WASHINGTON — The U.S. Missile Defense Agency has awarded three contracts to develop preliminary designs for a UAV-based, multi-kilowatt-class laser to demonstrate beam stabilization technology.
Lockheed Martin and General Atomics were chosen to deliver designs in October and November, and Boeing was awarded a contract Dec. 11. Each contract is worth roughly $9 million.
For the past several years, MDA has pursued an incremental directed-energy development path that “involved scaling laser power levels in the laboratory, demonstrating precision tracking from unmanned airborne platforms and investigating the feasibility of operating a multi-kilowatt class laser on an airborne platform,” Lt. Gen. Samuel Greaves, MDA’s director, told Defense News in a statement.
MDA formally began the Low Power Laser Demonstrator program in 2015 when it awarded concept design contracts to five prime integrator companies: Boeing, General Atomics, Lockheed Martin, Northrop Grumman and Raytheon.
Industry concepts were designed to meet MDA requirements and assess the feasibility, schedule and cost of building and testing a laser-equipped demonstrator, Greaves said.
MDA used those designs to help define the requirements for a flight test program, he added.
The demonstrator will consist of a tracking laser, a defensive laser and a beam-control system integrated onto an unmanned aircraft that can fly at high altitudes.
The companies chosen to develop demonstrators will be responsible for selecting an airborne platform and completing an initial design of the lasers and beam-control system, according to Greaves.
“A manned aircraft could be used, but the laser and beam control system must operate from a ground control station to buy down the risk of transitioning to a UAV in the future,” Greaves said.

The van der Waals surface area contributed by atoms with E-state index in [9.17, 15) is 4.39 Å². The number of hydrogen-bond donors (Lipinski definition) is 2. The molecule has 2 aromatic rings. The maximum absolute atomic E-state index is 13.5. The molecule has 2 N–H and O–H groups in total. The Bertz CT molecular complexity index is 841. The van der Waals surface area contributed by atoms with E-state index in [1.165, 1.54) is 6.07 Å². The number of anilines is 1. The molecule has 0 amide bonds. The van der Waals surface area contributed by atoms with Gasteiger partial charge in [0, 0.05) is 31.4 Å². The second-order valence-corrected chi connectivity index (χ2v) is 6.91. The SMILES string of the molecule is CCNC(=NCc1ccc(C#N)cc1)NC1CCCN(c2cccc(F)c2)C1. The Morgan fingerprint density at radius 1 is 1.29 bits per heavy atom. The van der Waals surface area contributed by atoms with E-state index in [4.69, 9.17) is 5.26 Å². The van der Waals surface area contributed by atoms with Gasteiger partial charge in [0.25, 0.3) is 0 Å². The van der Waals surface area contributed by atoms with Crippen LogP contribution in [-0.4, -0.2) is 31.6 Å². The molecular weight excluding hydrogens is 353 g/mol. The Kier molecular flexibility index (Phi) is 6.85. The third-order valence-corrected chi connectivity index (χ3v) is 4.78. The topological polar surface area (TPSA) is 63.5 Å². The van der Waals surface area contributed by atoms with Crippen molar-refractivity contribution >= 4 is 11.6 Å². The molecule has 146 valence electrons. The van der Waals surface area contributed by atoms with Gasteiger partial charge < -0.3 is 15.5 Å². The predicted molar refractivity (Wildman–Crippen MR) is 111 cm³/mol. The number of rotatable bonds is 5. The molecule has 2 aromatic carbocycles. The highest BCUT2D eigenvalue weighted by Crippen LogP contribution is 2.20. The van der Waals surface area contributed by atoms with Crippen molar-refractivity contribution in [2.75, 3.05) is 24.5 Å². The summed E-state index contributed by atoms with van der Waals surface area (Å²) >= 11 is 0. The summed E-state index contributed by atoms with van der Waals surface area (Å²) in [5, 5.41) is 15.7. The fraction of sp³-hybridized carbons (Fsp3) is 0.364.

The three contractors will develop preliminary designs in the first phase and final designs during the second phase, which is expected to begin in late 2018 and will last for roughly one year. Phase 2 will end with a critical design review.
Timelines are dependent on the results of the phase prior, according to Greaves.
During Phase 3, which may begin in 2019 and wrap up toward the end of 2023 if everything stays on track, one or more designs will be built and flight tested, Greaves said. The phase will culminate in a series of airborne tests that “demonstrate the ability to acquire a missile in flight and hold the laser beam steadily on the target at threat representative ranges,” Greaves said.
“MDA will assess the merits of continued competition at each phase,” he noted.
The Low Power Laser Demonstrator program is part of MDA’s efforts to develop and demonstrate directed-energy and laser technologies that could be integrated into the Ballistic Missile Defense System, Greaves said.
“We are actively testing a broad range of potential concepts that could be deployed on a variety of platforms,” he said.
One potential concept, according to Greaves, is exploring a UAV-mounted laser that could destroy intercontinental ballistic missiles in the boost phase at long standoff ranges.
That requires precision tracking and “a highly stable, lightweight, accurately pointed laser beam,” Greaves said.
The low-powered demonstrator is an incremental demonstration of the technologies required to possibly get to those capabilities, he added.
“We are currently testing a number of technologies to determine if this is a viable concept,” Greaves said. “Based on the results of these and other tests, we will work closely with the [Pentagon] and Congress to determine the best way to integrate directed energy and laser sensing into the missile defense system.”